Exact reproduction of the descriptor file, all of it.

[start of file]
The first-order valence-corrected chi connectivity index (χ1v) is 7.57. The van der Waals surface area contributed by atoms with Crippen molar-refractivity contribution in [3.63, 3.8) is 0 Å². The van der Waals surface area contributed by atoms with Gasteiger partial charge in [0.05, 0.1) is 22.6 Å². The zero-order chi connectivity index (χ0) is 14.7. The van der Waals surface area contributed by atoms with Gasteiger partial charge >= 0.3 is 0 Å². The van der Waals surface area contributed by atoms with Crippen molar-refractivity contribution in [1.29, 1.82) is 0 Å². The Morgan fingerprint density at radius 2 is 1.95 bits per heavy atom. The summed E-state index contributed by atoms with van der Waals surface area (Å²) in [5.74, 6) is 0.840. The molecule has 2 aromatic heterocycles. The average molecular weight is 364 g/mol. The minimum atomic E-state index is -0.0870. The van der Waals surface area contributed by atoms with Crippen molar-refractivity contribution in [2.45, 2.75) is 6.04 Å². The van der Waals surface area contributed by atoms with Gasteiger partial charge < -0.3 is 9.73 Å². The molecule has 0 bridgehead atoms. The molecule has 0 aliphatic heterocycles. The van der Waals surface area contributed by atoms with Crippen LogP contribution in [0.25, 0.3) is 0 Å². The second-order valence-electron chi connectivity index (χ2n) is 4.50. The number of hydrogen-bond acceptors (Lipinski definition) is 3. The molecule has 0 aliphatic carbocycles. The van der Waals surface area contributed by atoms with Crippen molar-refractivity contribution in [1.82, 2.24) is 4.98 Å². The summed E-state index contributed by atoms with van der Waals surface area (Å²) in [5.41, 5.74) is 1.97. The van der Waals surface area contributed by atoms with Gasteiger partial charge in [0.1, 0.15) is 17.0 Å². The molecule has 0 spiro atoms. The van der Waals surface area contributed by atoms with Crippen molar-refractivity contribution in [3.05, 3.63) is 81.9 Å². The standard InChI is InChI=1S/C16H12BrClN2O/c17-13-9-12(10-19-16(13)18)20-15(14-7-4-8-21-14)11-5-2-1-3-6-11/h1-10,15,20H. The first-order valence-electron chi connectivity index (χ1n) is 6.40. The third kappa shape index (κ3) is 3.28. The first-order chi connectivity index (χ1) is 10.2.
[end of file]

The first-order valence-corrected chi connectivity index (χ1v) is 7.57. The van der Waals surface area contributed by atoms with Crippen molar-refractivity contribution in [3.63, 3.8) is 0 Å². The van der Waals surface area contributed by atoms with Gasteiger partial charge in [0.05, 0.1) is 22.6 Å². The zero-order chi connectivity index (χ0) is 14.7. The van der Waals surface area contributed by atoms with Gasteiger partial charge >= 0.3 is 0 Å². The van der Waals surface area contributed by atoms with Crippen molar-refractivity contribution in [1.29, 1.82) is 0 Å². The Morgan fingerprint density at radius 2 is 1.95 bits per heavy atom. The summed E-state index contributed by atoms with van der Waals surface area (Å²) in [5.74, 6) is 0.840. The molecule has 2 aromatic heterocycles. The average molecular weight is 364 g/mol. The minimum atomic E-state index is -0.0870. The van der Waals surface area contributed by atoms with Crippen molar-refractivity contribution in [2.45, 2.75) is 6.04 Å². The van der Waals surface area contributed by atoms with Gasteiger partial charge < -0.3 is 9.73 Å². The molecule has 0 bridgehead atoms. The molecule has 0 aliphatic heterocycles. The van der Waals surface area contributed by atoms with Crippen LogP contribution in [0.25, 0.3) is 0 Å². The second-order valence-electron chi connectivity index (χ2n) is 4.50. The number of hydrogen-bond acceptors (Lipinski definition) is 3. The molecule has 0 aliphatic carbocycles. The van der Waals surface area contributed by atoms with Crippen molar-refractivity contribution in [1.82, 2.24) is 4.98 Å². The summed E-state index contributed by atoms with van der Waals surface area (Å²) in [5.41, 5.74) is 1.97. The van der Waals surface area contributed by atoms with Gasteiger partial charge in [0.1, 0.15) is 17.0 Å². The molecule has 0 spiro atoms. The van der Waals surface area contributed by atoms with Crippen molar-refractivity contribution in [3.05, 3.63) is 81.9 Å². The standard InChI is InChI=1S/C16H12BrClN2O/c17-13-9-12(10-19-16(13)18)20-15(14-7-4-8-21-14)11-5-2-1-3-6-11/h1-10,15,20H. The first-order valence-electron chi connectivity index (χ1n) is 6.40. The third kappa shape index (κ3) is 3.28. The first-order chi connectivity index (χ1) is 10.2.